Tuesday, 8 December 2015

More trouble for Nigeria's oily economy as Brent Oil falls to $40 ...its lowest in 7 years

As the global oil benchmark Brent crude on Monday fell to its lowest level in almost seven years, Nigeria and other countries that rely on oil revenues will take further beating amid supply glut in the market, experts have said.

Brent, against which Nigeria’s oil is priced, fell on Monday by $2.31 to $40.69 per barrel, its weakest since February 2009, while the US benchmark West Texas Intermediate was trading around $37 per barrel.

The further slide in oil prices came on the back of the decision by the Organisation of Petroleum Exporting Countries to retain production at the current level and a stronger dollar, which made it more expensive to hold crude positions.

OPEC had on Friday failed to agree to lower production in an attempt to prop up prices that have dropped more than 60 per cent since June 2014.

Nigeria, like other oil producing companies, has seen its finances badly hit by the decline in oil prices, with oil trading below the country’s budget benchmark price in recent months.

According to the Nigerian National Petroleum Corporation, the dwindling oil price has negatively affected its dollar contribution to the Federation Account and its ability to meet joint venture cash calls obligations of about $615.8m monthly.

The steep decline in oil prices had in March forced the National Assembly to settle for $53 per barrel as the benchmark oil price for the 2015 budget, down from $65 proposed by the Executive, which had to adjust it twice, from $78 to $73, and later to $65.
A professor of financial economics at the University of Uyo, Akwa Ibom State, Leo Ukpong said, “The further decline in oil price spells more financial trouble for Nigeria for two reasons. Since our budget is largely dependent on revenue from oil, the decline in the price is a very big blow on what we plan to spend. That means we have to scale down projected spending.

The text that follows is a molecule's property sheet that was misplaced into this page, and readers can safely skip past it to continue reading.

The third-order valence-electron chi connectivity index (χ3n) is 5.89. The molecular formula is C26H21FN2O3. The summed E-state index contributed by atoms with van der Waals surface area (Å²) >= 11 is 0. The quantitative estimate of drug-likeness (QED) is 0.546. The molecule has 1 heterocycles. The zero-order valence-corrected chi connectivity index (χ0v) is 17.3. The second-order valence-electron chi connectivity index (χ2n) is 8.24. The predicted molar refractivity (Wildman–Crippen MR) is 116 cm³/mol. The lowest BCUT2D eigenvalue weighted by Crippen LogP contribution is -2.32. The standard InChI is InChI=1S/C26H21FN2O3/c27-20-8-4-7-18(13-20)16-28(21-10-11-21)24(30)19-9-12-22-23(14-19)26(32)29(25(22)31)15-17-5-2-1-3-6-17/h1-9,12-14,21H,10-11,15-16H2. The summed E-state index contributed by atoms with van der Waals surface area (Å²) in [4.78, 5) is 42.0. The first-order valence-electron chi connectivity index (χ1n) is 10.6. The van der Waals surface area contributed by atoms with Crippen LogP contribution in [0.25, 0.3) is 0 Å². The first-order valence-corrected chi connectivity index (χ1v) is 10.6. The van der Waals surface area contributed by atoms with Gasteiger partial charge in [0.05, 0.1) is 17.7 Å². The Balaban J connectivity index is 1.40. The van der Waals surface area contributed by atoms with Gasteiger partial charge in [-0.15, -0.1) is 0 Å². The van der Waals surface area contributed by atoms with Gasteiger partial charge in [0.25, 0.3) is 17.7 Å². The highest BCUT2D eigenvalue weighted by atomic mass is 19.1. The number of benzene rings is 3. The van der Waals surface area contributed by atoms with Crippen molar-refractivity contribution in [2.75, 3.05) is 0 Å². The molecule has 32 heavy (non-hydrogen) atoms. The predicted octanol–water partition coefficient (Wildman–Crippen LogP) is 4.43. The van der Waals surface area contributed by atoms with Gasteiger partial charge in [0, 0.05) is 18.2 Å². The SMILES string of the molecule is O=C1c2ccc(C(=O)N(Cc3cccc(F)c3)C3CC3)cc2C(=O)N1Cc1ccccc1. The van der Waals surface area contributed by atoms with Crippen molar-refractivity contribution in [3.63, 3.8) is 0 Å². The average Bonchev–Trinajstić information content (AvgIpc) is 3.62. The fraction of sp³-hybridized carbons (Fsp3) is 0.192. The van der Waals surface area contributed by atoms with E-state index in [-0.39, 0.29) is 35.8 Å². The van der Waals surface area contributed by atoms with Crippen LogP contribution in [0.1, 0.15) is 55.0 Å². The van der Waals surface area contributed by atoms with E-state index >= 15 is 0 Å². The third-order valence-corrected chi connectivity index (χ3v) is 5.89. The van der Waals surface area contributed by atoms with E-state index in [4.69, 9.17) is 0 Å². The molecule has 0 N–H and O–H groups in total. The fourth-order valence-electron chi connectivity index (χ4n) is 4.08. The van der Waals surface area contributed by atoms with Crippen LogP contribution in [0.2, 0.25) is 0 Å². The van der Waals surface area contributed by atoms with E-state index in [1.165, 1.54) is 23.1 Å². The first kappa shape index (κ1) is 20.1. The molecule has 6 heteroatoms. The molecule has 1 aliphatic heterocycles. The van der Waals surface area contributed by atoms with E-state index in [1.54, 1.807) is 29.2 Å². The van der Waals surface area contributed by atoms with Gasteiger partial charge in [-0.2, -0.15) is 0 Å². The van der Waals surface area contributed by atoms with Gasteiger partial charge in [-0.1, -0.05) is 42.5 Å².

“The second is that our exchange rate will also suffer. The naira will depreciate further and that will make it more expensive for manufacturing firms to import raw materials, with negative implication for our economic productivity.”
The Head of Energy Research, Ecobank Capital, Mr. Dolapo Oni, who noted that the country had been struggling to sell its crude oil in the international market, said the further drop in price had added to the challenge.
Oni explained, “It means lower revenue for Nigeria, and there are some fields that will no longer be profitable to operate.
“A government that wants to fund infrastructure but is facing lower revenue will have to borrow more, which will also affect future revenue, because servicing the debts will increase as the debts increase.”
He said the oil price could fall below $40 per barrel before the end of the year, because the “market is still over-supplied and the OPEC decision to allow output at current level will keep the market over-supplied into 2016.”
Ahead of the OPEC meeting, the Portfolio Manager, LO Funds, Pascal Menges had, in an emailed statement, said, “If Saudi Arabia doesn’t cut production, it and other OPEC members, will bleed money and face a massive fiscal deficit.”

A stronger dollar and the aftershock of Friday’s OPEC meeting are weighing on the oil market, an oil analyst at brokerage PVM Oil Associates in London, Tamas Varga, told Reuters.

Analysts at Barclays said the lack of an OPEC production target in its written announcement was a sign of discord.

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